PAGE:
Similar risk for ASCVD in PAD patients compared to those with CHD or cerebrovascular disease
Artherosclerotic Risk and Statin Use Among Patients With Peripheral Artery DiseaseLiterature - Colantonio LD, Hubbard D, Monda KL et al. - J Am Coll Cardiol 2020;76:251-64
Introduction and methods
Peripheral artery disease (PAD) is associated with increased risk for atherosclerotic cardiovascular disease (ASCVD) events [1-3]. However, the ASCVD event rates might be underestimated since PAD patients might have more extensive atherosclerosis compared with patients suffering from coronary heart disease (CHD) or cerebrovascular disease and PAD events were not included as outcomes in many studies [3,4]. In addition, previous studies did not include presence of atherosclerosis in multiple vascular beds (e.g. legs, heart and brain) and atherosclerosis in multiple beds is associated with higher increase in future ASCVD events [5-9]. Patients with PAD are advised to use statin medication to reduce the incidence of ASCVD events, but prior studies have suggested that there is an underuse of lipid-lowering medication in PAD patients [1, 12, 13].
The present study provides an assessment of ASCVD event rates and the use of statins in patients with PAD versus patients with CHD and cerebrovascular disease. A retrospective cohort of 943,232 patients with commercial or Medicare health insurance from 2006 to 2017 was used. Lastly, only patients who had at least 1 day of follow-up for ASCVD events and were diagnosed with PAD (i.e., a prior diagnosis of PAD or lower extremity artery revascularization), CHD (i.e., a prior diagnosis of myocardial infarction or CHD, or coronary revascularization), and/or cerebrovascular disease (i.e., a prior diagnosis of stroke, or revascularization of arteries in the neck or head) were included. Primary outcome was a composite of CHD, cerebrovascular disease and PAD events. The cohort was categorized into 7 groups: 1) CHD only; 2) cerebrovascular disease only; 3) PAD only; 4) CHD and cerebrovascular disease, but not PAD; 5) PAD and CHD, but not cerebrovascular disease; 6) cerebrovascular disease and PAD, but not CHD; and 7) CHD, cerebrovascular disease, and PAD. Median follow-up was 3.0 years (25th, 75th percentiles: 1.3, 3.0 years).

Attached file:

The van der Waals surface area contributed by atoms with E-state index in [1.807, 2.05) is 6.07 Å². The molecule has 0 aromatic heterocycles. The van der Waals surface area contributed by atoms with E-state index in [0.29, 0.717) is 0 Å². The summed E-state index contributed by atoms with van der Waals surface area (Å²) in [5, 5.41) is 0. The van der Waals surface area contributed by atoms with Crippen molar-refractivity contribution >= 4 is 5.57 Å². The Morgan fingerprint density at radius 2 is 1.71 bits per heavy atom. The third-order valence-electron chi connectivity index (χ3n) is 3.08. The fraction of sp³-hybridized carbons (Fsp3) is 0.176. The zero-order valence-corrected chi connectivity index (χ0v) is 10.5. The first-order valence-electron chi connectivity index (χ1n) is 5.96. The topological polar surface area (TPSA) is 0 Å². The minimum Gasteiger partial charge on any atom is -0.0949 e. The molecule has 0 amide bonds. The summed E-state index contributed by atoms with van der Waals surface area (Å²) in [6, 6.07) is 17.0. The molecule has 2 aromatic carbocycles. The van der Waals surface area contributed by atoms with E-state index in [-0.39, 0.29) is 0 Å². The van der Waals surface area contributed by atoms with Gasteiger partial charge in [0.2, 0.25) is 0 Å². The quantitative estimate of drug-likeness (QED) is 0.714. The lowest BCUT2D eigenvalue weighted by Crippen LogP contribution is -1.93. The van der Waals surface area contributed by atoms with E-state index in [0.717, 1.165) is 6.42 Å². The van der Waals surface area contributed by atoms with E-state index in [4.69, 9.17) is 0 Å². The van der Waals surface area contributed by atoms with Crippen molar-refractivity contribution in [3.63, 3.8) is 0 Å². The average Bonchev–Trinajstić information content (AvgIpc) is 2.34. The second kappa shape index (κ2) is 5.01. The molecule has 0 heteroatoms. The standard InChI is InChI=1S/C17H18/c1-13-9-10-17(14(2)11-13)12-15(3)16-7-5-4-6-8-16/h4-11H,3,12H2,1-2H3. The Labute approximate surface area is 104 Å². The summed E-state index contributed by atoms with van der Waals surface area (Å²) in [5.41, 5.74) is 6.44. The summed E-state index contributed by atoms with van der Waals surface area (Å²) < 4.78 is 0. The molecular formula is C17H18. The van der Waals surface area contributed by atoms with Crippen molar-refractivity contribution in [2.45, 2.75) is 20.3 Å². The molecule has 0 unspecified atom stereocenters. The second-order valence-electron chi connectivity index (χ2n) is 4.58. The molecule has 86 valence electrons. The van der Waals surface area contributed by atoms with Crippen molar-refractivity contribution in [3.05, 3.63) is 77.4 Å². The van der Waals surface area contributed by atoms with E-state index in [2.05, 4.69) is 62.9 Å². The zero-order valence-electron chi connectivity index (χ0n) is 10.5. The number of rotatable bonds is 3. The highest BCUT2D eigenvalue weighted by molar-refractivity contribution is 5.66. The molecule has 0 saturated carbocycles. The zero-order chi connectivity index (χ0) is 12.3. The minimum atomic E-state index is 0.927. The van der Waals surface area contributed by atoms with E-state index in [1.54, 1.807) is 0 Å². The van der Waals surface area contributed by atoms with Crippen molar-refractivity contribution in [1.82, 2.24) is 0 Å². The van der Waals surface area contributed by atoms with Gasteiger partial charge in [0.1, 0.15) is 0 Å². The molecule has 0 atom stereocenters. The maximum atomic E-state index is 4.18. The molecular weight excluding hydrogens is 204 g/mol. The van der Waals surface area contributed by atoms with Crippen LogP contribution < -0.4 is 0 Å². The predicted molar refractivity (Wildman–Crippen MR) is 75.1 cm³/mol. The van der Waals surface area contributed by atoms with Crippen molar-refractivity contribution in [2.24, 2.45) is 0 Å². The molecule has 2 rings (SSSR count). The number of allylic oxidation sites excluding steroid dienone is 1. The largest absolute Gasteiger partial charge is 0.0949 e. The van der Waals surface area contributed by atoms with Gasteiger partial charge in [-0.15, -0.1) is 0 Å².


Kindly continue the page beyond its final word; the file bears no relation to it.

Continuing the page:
- The multivariable-adjusted HRs for ASCVD events associated with 2 and 3 vascular conditions versus 1 vascular condition were 1.45 (95% CI: 1.42 to 1.48) and 2.08 (95% CI: 2.03 to 2.14), respectively.
- The age-standardized ASCVD event rate per 1000 person-years among patients with PAD, CHD, and cerebrovascular disease was 34.7 (95% CI: 33.2 to 36.2), 42.2 (95% CI: 41.5 to 42.8), and 38.9 (95% CI: 37.6 to 40.1), respectively. HRs for ASCVD event were 1.08 (95%CI: 1.04-1.12) in patients with cerebrovascular disease only and 1.02 (95%CI: 0.96-1.09) in patients with PAD with cerebrovascular disease (compared to those with CHD only).
- Among patients with PAD and CHD, with PAD and cerebrovascular disease, and with CHD and cerebrovascular disease, the ASCVD event rate was 72.8 (95% CI: 71.0 to 74.7), 63.9 (95% CI: 60.6 to 67.4), and 67.9 (95% CI: 66.4 to 69.3), respectively. HRs for ASCVD events were 0.94 (95%CI: 0.91-0.97) in patients with PAD and CHD and 0.91 (95%CI: 0.86-0.95) in patients with PAD only (compared to those with CHD and cerebrovascular disease).
- Statin use was lower in patients with PAD only (33.9%) versus those with cerebrovascular disease only (43.0%) or CHD only (51.7%). Statin use was higher in patients with polyvascular disease: CHD and cerebrovascular disease (55.9%); PAD and CHD (50.2%); and PAD, CHD, and cerebrovascular disease (56.5%). Of patients on statin therapy, those with PAD (15.6%) or cerebrovascular disease (19.5%), alone or together (20.1%), less often took high-intensity statin compared to patients with CHD (31.1%).
PAD patients have a similar risk for ASCVD compared to patients with CHD or cerebrovascular disease. Despite this high ASCVD risk however, use of statin treatment was lower compared to counterparts with coronary or cerebrovascular atherosclerosis.